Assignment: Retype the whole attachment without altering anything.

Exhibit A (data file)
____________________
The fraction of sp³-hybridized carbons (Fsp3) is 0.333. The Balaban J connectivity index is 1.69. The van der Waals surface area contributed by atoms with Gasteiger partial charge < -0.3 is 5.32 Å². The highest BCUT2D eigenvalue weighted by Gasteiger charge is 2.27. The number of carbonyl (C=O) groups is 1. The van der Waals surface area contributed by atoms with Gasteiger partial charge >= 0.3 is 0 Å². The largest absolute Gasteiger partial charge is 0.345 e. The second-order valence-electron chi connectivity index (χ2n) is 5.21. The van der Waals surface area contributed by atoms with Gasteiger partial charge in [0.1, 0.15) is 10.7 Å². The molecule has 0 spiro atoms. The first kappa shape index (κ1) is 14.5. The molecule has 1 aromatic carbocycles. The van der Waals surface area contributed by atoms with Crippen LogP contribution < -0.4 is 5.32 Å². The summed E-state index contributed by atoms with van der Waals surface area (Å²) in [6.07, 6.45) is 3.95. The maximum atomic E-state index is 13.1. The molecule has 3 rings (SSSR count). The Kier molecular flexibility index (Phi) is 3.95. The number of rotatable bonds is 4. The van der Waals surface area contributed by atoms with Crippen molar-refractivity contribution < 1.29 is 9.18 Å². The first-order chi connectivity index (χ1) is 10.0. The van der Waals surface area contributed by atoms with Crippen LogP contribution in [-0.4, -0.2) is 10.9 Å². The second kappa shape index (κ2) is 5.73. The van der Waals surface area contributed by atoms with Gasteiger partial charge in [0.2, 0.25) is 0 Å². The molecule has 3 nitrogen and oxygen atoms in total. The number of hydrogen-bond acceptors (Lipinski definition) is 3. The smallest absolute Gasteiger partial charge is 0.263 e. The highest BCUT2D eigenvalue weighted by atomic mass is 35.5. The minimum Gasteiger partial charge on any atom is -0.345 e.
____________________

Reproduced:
The fraction of sp³-hybridized carbons (Fsp3) is 0.333. The Balaban J connectivity index is 1.69. The van der Waals surface area contributed by atoms with Gasteiger partial charge < -0.3 is 5.32 Å². The highest BCUT2D eigenvalue weighted by Gasteiger charge is 2.27. The number of carbonyl (C=O) groups is 1. The van der Waals surface area contributed by atoms with Gasteiger partial charge >= 0.3 is 0 Å². The largest absolute Gasteiger partial charge is 0.345 e. The second-order valence-electron chi connectivity index (χ2n) is 5.21. The van der Waals surface area contributed by atoms with Gasteiger partial charge in [0.1, 0.15) is 10.7 Å². The molecule has 0 spiro atoms. The first kappa shape index (κ1) is 14.5. The molecule has 1 aromatic carbocycles. The van der Waals surface area contributed by atoms with Crippen LogP contribution < -0.4 is 5.32 Å². The summed E-state index contributed by atoms with van der Waals surface area (Å²) in [6.07, 6.45) is 3.95. The maximum atomic E-state index is 13.1. The molecule has 3 rings (SSSR count). The Kier molecular flexibility index (Phi) is 3.95. The number of rotatable bonds is 4. The van der Waals surface area contributed by atoms with Crippen molar-refractivity contribution < 1.29 is 9.18 Å². The first-order chi connectivity index (χ1) is 10.0. The van der Waals surface area contributed by atoms with Crippen LogP contribution in [-0.4, -0.2) is 10.9 Å². The second kappa shape index (κ2) is 5.73. The van der Waals surface area contributed by atoms with Gasteiger partial charge in [0.2, 0.25) is 0 Å². The molecule has 3 nitrogen and oxygen atoms in total. The number of hydrogen-bond acceptors (Lipinski definition) is 3. The smallest absolute Gasteiger partial charge is 0.263 e. The highest BCUT2D eigenvalue weighted by atomic mass is 35.5. The minimum Gasteiger partial charge on any atom is -0.345 e.